Very quietly we paddle to shore in a raft from the research vessel, which has stopped at the mouth of a small river cascading into the Pacific, one of more than a hundred salmon-bearing rivers in the 1,500-square-mile territory of the Kitasoo/Xai’xais people.
We’re halfway up the coast of British Columbia, in the heart of the Great Bear Rainforest, in one of the largest unspoiled temperate rainforests on earth. We climb out and sit on boulders in the intertidal zone, in front of a meadow. Behind it is primeval forest, a solid wall of trees—western red cedar, Sitka spruce, alder, hemlock, Douglas fir
A crow let out two clarion caws as we came in, and now every animal within earshot knows of our arrival. The humans are back. Four of us have mounted serious lenses on tripods, and we are all waiting motionlessly, respectfully. Big gobs of meringuelike foam drift down the final run of the river into the seething surf. “Organic matter,” whispers our guide, Philip Charles, a 26-year-old Brit who has a bachelor’s degree in animal conservation science and has been made an honorary Kitasoo for all the work he has done to help these First Nations people reassert sovereignty over their homeland, and to get ecotourism going.
The Kitasoo merged with the Xai’xais during the second half of the 1800s and founded the community of Klemtu, on Swindle Island, on the Inside Passage from Vancouver to Alaska. The main trade item along the coast was eulachon, an oily smelt whose flesh was a food staple and whose oil was used as a medicine and for illumination. By the end of the 20th century, though, there weren’t enough eulachon to sustain a market. Today, many of the more than 300 Kitasoo/Xai’xais living here rely on ecotourism.
After 20 minutes, Charles points to a luminous white bear, maybe 300 pounds, which has come out of the dark forest on the other side of the river, some 200 feet upstream. She slips gently down into a pool fed by water gushing over a ledge. Within a few minutes, she bats a salmon into her mouth and ambles with it back into the forest.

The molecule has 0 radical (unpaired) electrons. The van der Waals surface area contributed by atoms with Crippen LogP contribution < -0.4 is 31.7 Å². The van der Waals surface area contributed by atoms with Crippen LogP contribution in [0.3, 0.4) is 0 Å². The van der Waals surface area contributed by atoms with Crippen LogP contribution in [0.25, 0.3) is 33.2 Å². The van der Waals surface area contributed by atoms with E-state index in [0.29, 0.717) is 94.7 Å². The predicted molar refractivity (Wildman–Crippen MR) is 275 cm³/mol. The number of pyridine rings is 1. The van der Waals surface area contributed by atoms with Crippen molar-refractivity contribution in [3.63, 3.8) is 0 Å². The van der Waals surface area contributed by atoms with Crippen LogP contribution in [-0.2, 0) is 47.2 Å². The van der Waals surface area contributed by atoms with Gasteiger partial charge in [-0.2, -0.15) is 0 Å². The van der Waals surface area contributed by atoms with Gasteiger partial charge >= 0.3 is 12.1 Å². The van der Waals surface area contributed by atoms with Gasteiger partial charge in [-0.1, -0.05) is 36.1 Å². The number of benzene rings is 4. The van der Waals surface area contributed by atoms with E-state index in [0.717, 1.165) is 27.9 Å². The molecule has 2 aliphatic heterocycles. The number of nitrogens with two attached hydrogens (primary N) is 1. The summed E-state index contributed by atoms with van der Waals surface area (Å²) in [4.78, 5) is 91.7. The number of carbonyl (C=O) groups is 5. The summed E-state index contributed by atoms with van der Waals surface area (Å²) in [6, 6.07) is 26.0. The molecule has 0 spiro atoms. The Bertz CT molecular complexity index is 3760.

The white bear is known to the Kitasoo as the Moksgm’ol, the spirit, or ghost, bear. The Kitasoo have been living on these coastal islands and fjord-diced tongues of mainland for thousands of years. They revere every living thing, but the Moksgm’ol is especially sacred. It is one of the rarest bears on earth.
There are as few as 100, according to some estimates. Scientifically, the white ones, along with their closest black relatives, belong to a subspecies of black bear: the Kermode bear, Ursus americanus kermodei, named in 1905 for Francis Kermode, who helped zoologists find the bears and later became the director of the Royal British Columbia Museum in Victoria.
Geneticists have since learned that the coloration results from a mutation in a gene involved in the production of melanin. (It’s not one of the four genes responsible for albinism.) The trait is recessive: Both parents must carry a copy of the mutated gene for their offspring to be white. In the Great Bear Rainforest, some 500 to 1,200 black bears might be carriers.
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